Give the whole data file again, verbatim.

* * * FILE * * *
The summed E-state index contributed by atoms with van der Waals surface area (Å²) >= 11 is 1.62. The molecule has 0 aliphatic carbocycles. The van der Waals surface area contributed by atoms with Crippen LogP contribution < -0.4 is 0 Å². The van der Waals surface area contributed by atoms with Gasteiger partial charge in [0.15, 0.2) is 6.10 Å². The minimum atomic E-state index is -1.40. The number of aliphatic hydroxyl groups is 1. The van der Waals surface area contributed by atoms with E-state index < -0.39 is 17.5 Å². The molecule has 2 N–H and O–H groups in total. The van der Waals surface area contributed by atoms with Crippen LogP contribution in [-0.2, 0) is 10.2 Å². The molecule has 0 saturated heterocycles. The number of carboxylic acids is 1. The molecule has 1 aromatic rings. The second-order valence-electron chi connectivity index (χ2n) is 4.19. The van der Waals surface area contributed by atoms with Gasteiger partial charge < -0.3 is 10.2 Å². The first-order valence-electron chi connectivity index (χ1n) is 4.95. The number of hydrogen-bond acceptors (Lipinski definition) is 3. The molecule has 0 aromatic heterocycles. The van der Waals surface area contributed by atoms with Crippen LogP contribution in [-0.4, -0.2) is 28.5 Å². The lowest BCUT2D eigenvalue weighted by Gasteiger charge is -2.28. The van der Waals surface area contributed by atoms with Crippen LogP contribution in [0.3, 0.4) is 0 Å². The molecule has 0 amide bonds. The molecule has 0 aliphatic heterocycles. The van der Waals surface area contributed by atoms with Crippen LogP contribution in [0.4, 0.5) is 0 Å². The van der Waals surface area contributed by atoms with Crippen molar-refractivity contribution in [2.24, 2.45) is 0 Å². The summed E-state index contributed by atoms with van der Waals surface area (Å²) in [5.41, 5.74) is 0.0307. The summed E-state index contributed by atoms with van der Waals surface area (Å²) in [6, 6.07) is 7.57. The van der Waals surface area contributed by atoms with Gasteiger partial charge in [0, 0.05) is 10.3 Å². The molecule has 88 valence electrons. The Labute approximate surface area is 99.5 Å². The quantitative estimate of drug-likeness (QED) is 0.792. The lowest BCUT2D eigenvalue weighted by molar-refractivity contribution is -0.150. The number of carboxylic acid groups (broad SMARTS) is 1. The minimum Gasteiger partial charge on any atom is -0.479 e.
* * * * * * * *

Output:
The summed E-state index contributed by atoms with van der Waals surface area (Å²) >= 11 is 1.62. The molecule has 0 aliphatic carbocycles. The van der Waals surface area contributed by atoms with Crippen LogP contribution < -0.4 is 0 Å². The van der Waals surface area contributed by atoms with Gasteiger partial charge in [0.15, 0.2) is 6.10 Å². The minimum atomic E-state index is -1.40. The number of aliphatic hydroxyl groups is 1. The van der Waals surface area contributed by atoms with E-state index < -0.39 is 17.5 Å². The molecule has 2 N–H and O–H groups in total. The van der Waals surface area contributed by atoms with Crippen LogP contribution in [-0.2, 0) is 10.2 Å². The molecule has 0 saturated heterocycles. The number of carboxylic acids is 1. The molecule has 1 aromatic rings. The second-order valence-electron chi connectivity index (χ2n) is 4.19. The van der Waals surface area contributed by atoms with Gasteiger partial charge < -0.3 is 10.2 Å². The first-order valence-electron chi connectivity index (χ1n) is 4.95. The number of hydrogen-bond acceptors (Lipinski definition) is 3. The molecule has 0 aromatic heterocycles. The van der Waals surface area contributed by atoms with Crippen LogP contribution in [-0.4, -0.2) is 28.5 Å². The lowest BCUT2D eigenvalue weighted by Gasteiger charge is -2.28. The van der Waals surface area contributed by atoms with Crippen LogP contribution in [0.3, 0.4) is 0 Å². The molecule has 0 amide bonds. The molecule has 0 aliphatic heterocycles. The van der Waals surface area contributed by atoms with Crippen LogP contribution in [0.4, 0.5) is 0 Å². The van der Waals surface area contributed by atoms with Crippen molar-refractivity contribution in [2.24, 2.45) is 0 Å². The summed E-state index contributed by atoms with van der Waals surface area (Å²) in [5.41, 5.74) is 0.0307. The summed E-state index contributed by atoms with van der Waals surface area (Å²) in [6, 6.07) is 7.57. The van der Waals surface area contributed by atoms with Gasteiger partial charge in [0, 0.05) is 10.3 Å². The molecule has 88 valence electrons. The Labute approximate surface area is 99.5 Å². The quantitative estimate of drug-likeness (QED) is 0.792. The lowest BCUT2D eigenvalue weighted by molar-refractivity contribution is -0.150. The number of carboxylic acid groups (broad SMARTS) is 1. The minimum Gasteiger partial charge on any atom is -0.479 e.